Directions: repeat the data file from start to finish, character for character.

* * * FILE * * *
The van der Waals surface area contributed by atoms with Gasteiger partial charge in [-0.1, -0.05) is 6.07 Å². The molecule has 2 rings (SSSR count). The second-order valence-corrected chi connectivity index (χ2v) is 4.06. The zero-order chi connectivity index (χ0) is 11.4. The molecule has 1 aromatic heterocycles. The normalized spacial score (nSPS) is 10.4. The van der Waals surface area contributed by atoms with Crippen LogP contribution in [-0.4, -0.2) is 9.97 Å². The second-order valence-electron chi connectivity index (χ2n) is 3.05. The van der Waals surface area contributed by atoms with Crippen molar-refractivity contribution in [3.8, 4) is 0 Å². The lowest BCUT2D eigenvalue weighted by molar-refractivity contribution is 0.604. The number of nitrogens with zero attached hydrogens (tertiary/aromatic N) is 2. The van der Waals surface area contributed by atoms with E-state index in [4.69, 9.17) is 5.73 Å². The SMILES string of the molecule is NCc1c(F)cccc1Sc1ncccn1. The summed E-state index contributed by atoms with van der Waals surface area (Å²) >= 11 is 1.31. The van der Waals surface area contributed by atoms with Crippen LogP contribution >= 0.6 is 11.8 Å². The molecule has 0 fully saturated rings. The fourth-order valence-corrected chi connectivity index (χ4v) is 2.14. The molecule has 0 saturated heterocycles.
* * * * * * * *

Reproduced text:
The van der Waals surface area contributed by atoms with Gasteiger partial charge in [-0.1, -0.05) is 6.07 Å². The molecule has 2 rings (SSSR count). The second-order valence-corrected chi connectivity index (χ2v) is 4.06. The zero-order chi connectivity index (χ0) is 11.4. The molecule has 1 aromatic heterocycles. The normalized spacial score (nSPS) is 10.4. The van der Waals surface area contributed by atoms with Crippen LogP contribution in [-0.4, -0.2) is 9.97 Å². The second-order valence-electron chi connectivity index (χ2n) is 3.05. The van der Waals surface area contributed by atoms with Crippen molar-refractivity contribution in [3.8, 4) is 0 Å². The lowest BCUT2D eigenvalue weighted by molar-refractivity contribution is 0.604. The number of nitrogens with zero attached hydrogens (tertiary/aromatic N) is 2. The van der Waals surface area contributed by atoms with E-state index in [4.69, 9.17) is 5.73 Å². The SMILES string of the molecule is NCc1c(F)cccc1Sc1ncccn1. The summed E-state index contributed by atoms with van der Waals surface area (Å²) >= 11 is 1.31. The van der Waals surface area contributed by atoms with Crippen LogP contribution >= 0.6 is 11.8 Å². The molecule has 0 fully saturated rings. The fourth-order valence-corrected chi connectivity index (χ4v) is 2.14. The molecule has 0 saturated heterocycles.